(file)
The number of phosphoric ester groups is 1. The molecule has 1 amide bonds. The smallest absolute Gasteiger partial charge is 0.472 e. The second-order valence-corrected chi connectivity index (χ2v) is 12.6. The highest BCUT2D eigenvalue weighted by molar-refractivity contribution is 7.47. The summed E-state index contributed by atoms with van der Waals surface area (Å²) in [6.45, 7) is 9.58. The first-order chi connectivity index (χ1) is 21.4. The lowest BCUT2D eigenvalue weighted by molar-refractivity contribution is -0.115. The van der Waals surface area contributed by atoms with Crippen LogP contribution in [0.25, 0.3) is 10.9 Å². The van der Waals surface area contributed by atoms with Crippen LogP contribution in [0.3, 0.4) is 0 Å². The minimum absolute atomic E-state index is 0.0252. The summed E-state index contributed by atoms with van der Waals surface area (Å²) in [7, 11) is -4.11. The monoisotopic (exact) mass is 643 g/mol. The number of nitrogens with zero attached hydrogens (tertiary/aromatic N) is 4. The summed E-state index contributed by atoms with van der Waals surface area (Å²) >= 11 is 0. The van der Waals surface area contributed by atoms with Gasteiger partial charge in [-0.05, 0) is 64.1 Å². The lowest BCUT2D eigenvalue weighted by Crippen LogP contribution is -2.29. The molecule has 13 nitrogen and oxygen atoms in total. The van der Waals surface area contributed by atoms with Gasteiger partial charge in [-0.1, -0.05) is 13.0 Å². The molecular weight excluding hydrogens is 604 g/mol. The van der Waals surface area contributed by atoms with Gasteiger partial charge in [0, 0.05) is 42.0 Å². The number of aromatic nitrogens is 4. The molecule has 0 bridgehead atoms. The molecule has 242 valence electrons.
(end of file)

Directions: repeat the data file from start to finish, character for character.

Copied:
The number of phosphoric ester groups is 1. The molecule has 1 amide bonds. The smallest absolute Gasteiger partial charge is 0.472 e. The second-order valence-corrected chi connectivity index (χ2v) is 12.6. The highest BCUT2D eigenvalue weighted by molar-refractivity contribution is 7.47. The summed E-state index contributed by atoms with van der Waals surface area (Å²) in [6.45, 7) is 9.58. The first-order chi connectivity index (χ1) is 21.4. The lowest BCUT2D eigenvalue weighted by molar-refractivity contribution is -0.115. The van der Waals surface area contributed by atoms with Crippen LogP contribution in [0.25, 0.3) is 10.9 Å². The van der Waals surface area contributed by atoms with Crippen LogP contribution in [0.3, 0.4) is 0 Å². The minimum absolute atomic E-state index is 0.0252. The summed E-state index contributed by atoms with van der Waals surface area (Å²) in [7, 11) is -4.11. The monoisotopic (exact) mass is 643 g/mol. The number of nitrogens with zero attached hydrogens (tertiary/aromatic N) is 4. The summed E-state index contributed by atoms with van der Waals surface area (Å²) >= 11 is 0. The van der Waals surface area contributed by atoms with Gasteiger partial charge in [-0.05, 0) is 64.1 Å². The lowest BCUT2D eigenvalue weighted by Crippen LogP contribution is -2.29. The molecule has 13 nitrogen and oxygen atoms in total. The van der Waals surface area contributed by atoms with Gasteiger partial charge in [-0.1, -0.05) is 13.0 Å². The molecular weight excluding hydrogens is 604 g/mol. The van der Waals surface area contributed by atoms with Gasteiger partial charge in [0, 0.05) is 42.0 Å². The number of aromatic nitrogens is 4. The molecule has 0 bridgehead atoms. The molecule has 242 valence electrons.